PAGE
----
Gardening in February – jobs to do this month

Prepare for spring with these gardening tips.

February sees the wheel of the year slowly turn away from midwinter’s darkest nights and towards the hope of early spring, with the arrival of shy snowdrops and early flowering daffodils bringing joy to gardeners and those less green-fingered alike.  

Though February is a key month for gardeners preparing plants for spring and summer, the threat of frost and stormy, cold weather in the UK is ever present (remember the ‘Beast from the East’ and the damage that caused to countless gardens?). 

Jobs to do in the garden in February -Credit: Shutterstock/Ground Picture
It may be cold but there are still jobs to be done in the garden in February

When deciding what to plant in February, it’s wise to split your efforts between preparing the soil for warmer planting, putting hardier plants that can withstand late-winter conditions straight in the ground (even if you have a no-dig garden), and sowing vulnerable seedlings that need a little more protection indoors.  

Of course, gardeners will be dealing with different microclimates, so the timing of these February planting tips should be adjusted depending on how far north or south you’re based. 

“Natural light levels and day length – which are so critical to good germination and plant growth – begin to improve around the middle of the month,” says Mike Thurlow, a horticultural adviser and organic kitchen gardener.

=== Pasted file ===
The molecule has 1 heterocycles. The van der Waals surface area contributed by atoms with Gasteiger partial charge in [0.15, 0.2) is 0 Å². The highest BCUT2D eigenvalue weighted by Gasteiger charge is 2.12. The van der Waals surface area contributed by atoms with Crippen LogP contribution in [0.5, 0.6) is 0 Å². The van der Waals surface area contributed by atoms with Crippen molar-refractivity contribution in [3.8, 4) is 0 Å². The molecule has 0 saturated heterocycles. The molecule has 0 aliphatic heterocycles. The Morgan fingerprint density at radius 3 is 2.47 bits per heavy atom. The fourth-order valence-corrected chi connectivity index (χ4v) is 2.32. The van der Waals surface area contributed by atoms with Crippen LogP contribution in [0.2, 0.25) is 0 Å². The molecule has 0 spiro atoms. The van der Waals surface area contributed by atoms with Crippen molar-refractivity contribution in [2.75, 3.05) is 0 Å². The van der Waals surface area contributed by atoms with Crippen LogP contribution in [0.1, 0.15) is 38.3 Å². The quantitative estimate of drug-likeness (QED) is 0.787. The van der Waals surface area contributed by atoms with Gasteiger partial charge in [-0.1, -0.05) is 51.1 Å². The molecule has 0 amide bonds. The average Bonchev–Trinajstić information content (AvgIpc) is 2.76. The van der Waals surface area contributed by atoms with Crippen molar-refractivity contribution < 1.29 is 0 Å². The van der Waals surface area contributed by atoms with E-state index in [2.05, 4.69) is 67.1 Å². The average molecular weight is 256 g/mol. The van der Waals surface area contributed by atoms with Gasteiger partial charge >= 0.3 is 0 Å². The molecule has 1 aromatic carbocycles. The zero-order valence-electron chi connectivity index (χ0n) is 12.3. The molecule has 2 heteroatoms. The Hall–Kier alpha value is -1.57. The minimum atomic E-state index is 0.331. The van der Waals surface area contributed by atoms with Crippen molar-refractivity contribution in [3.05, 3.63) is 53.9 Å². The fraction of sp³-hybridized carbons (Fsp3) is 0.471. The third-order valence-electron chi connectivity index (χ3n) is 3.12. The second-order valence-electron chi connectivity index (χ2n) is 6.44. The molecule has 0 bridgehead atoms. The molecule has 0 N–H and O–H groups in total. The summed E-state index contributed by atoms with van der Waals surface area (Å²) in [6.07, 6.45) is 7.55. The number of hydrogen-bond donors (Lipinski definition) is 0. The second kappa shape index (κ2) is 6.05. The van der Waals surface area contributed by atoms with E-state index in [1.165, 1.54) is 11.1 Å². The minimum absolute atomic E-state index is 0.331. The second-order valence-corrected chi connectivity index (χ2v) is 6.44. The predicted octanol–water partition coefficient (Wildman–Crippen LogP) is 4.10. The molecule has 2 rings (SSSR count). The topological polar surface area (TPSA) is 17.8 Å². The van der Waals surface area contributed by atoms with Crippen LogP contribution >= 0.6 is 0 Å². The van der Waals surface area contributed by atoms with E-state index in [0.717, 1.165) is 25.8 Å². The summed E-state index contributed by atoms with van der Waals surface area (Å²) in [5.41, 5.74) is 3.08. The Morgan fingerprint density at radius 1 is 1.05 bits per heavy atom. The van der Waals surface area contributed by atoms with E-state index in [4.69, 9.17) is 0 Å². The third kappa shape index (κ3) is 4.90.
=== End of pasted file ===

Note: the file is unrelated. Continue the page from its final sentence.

“Soil in the south of the UK warms up first and is later as you travel north. Scotland can be six-to-eight weeks behind the south coast – even more so in a ‘bad’ spring.”

Before you begin

Essential equipment you’ll need

Every gardener knows it’s best practice to stay one step ahead when it comes to seasonal garden preparations.  

Ensure your garden shed is stocked with enough planting tools to make your neighbours green with envy with our essential February planting kit list: 

  • Compost suitable for sowing seeds in 
  • Covering (for soil – this can be horticultural fleece, clear polythene or cloches, for example) 
  • Hand trowel 
  • Heated propagators complete with lid (or a glass/cling film equivalent depending on your setup) 
  • Pots with drainage holes 
  • Rhubarb forcers (an upturned pot or bucket will do)
  • Seeds, seeds and more seeds 
  • Seed and module trays with drainage holes 

Sowing indoors: Veg

What vegetables to sow indoors in February

February’s unpredictable weather sees daily average temperatures range from a high of 7°C to a low of 1°C. With freezing conditions that affect soil just one degree away at times, many seeds can be more successfully sown indoors – be that in a greenhouse, propagator, garden frame or on a bright windowsill. 

Female hands planting young seedlings into propagatorsCredit: Shutterstock / Neng
Module trays must have drainage holes

Ideally, temperatures outside need to be 10°C before any seedlings are transferred into the ground. Until then, the following fruit and vegetables can be sown indoors: lettuce, tomatoes, aubergines, cucumber, peppers and celery (aubergines, tomatoes and cucumber grow quickly, so can be prepared from mid-February onwards).  

Hardier vegetables such as spinach, kale, broccoli, onions/shallots, leeks and peas may well be able to survive a cold snap outside, but there’s no harm in kickstarting their growth indoors if you have the space.